Philip “Flip” Benham, director of Operation Save America, is on trial in North Carolina for one of his nation-saving operations, namely distributing “wanted” posters for abortion doctors, including names, photos, and addresses, at the doctors’ offices and neighborhoods. Other recent patriotic missions from the group, formerly known as Operation Rescue, included burning copies of the Koran, forcing Muslim leaders in Connecticut to seek police protection, and gloating over Dr. George Tiller’s murder in Kansas last year. Benham says his posters aren’t a threat: “What we put on the poster were their pictures and then, ‘Wanted by Jesus to stop killing babies.’” Right, who could be incited to violence from something as reasonable as insinuating that God hates this murderer, with an address attached? Abortion-rights advocates point out a history of violence tied from those types of posters, which haven’t been circulated since several doctors who performed abortions were murdered in the nineties. In light of Tiller’s death, one of the men that Benham has singled out says he fears for his life.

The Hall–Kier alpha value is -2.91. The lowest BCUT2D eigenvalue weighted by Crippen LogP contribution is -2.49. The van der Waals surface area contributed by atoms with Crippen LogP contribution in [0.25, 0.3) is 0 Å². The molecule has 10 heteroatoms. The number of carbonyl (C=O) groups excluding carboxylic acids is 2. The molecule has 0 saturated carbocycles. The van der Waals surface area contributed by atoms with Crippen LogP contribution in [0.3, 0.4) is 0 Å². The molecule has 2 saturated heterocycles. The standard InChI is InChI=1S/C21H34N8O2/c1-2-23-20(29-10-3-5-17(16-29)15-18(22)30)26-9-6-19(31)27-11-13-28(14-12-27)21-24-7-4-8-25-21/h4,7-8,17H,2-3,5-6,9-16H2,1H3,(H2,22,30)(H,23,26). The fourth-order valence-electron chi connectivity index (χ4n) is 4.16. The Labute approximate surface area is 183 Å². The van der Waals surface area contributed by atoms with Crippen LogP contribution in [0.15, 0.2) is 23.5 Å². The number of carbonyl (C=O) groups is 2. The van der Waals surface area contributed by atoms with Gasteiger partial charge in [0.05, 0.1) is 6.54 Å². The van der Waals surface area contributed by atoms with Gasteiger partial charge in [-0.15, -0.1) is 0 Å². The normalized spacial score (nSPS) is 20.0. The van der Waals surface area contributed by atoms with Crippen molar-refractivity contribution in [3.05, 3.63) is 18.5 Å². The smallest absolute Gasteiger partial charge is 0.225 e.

This is the first prosecution under the state’s new residential picketing law, which protects individuals from being targeted at their homes. Because the charges against Benham are from the city and state, it might make it easier to win where cases in the past have run up against the First Amendment. In a similar trial from 2002, a federal appeals court found “wanted” posters a “true threat” and not free speech. But the Supreme Court declined to hear the case. The justices are, however, currently hearing arguments against the Westboro Baptist Church, which picketed the funeral of a soldier killed in Iraq because they thought he was gay. In that example, the court is weighing how far states and private institutions can go to justify zones that prohibit picketing.
Of course, the difficult thing with free speech is that when you curb it for one side of the debate, it gets curbed for yours too. These two trials should be ones to watch in terms of weighing protection from harassment and extremism versus First Amendment rights.